Graffiti and barricades do not constitute violence. But sexism, racism, ablism, and certain forms of insurrectionary discourse rooted in class privilege sometimes do. There is good reason to expect, moreover, that environments characterised by these give rise to bodily attacks. And, based on the irony I outlined above, it is sometimes those who believe themselves to be ultra-radical who embody the domestic threat to other bodies already traditionally vulnerabilized by capital. Unpicking this often becomes a shouting match about the place of ‘identity politics’ within revolutionary struggle. Faced with this onerous task, people I would call real radicals can sometimes effect anti-sectarian magic. The role of mediation within Occupy Wall Street has been documented, for instance, in relation to the internal dispute between drum-circle revellers (see also Truth-Out on safer spaces in Zucotti).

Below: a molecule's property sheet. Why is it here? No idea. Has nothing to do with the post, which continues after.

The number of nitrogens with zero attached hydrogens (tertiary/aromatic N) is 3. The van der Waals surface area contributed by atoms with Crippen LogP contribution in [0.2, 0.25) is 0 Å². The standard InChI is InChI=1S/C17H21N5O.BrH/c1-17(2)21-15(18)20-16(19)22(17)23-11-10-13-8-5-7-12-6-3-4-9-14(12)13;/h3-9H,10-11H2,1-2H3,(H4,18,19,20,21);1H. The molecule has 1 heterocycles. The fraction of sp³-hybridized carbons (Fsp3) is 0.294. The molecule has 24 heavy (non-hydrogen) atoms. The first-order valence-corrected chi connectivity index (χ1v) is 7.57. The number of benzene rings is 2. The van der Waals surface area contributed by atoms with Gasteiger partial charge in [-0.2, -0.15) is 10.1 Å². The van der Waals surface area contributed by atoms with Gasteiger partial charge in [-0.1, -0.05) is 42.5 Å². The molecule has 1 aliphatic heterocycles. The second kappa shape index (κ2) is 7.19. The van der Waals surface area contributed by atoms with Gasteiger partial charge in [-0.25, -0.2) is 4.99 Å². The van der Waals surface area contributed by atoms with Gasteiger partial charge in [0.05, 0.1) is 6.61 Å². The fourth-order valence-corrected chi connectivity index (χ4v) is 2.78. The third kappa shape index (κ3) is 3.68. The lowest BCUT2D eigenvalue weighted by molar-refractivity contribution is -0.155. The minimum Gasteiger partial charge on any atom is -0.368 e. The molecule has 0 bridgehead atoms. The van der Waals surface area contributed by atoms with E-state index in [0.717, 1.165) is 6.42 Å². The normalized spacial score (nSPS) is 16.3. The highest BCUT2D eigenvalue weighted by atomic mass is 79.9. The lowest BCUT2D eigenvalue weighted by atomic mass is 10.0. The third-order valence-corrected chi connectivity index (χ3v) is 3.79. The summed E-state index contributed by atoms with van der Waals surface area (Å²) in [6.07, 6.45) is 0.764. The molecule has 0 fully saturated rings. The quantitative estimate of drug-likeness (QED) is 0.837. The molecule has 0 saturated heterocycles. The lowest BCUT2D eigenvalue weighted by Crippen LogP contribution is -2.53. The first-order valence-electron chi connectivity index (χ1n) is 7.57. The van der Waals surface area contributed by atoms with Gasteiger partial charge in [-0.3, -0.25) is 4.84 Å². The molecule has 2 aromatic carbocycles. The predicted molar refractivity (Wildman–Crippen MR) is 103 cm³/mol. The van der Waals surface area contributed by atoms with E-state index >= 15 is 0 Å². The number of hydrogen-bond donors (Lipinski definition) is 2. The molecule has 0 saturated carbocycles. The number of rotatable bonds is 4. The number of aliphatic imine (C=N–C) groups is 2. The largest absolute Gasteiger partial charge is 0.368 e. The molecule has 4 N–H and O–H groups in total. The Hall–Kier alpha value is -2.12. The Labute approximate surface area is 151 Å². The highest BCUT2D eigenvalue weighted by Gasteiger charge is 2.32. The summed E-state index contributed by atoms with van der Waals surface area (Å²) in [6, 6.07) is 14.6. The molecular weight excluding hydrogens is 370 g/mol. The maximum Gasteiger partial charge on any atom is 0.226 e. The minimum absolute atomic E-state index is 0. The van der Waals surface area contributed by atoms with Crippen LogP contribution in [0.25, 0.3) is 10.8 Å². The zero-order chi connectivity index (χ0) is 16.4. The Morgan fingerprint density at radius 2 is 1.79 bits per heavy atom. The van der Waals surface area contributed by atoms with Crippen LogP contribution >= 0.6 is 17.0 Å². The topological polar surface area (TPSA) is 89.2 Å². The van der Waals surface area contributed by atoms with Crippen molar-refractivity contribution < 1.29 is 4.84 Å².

The ablest mediators cannot, however, bridge gaps created by violent crimes. Recently, generalized public unconcern for the rights of the movement as a whole (following Zuccotti’s eviction) gave way to hysteria in the media in response to OWS reports of an incident of a rape in the park. This despite (or perhaps because of) its having been extremely thoughtfully handled by the 'sexual assault survivors' team' which also escorted the victim to a police station.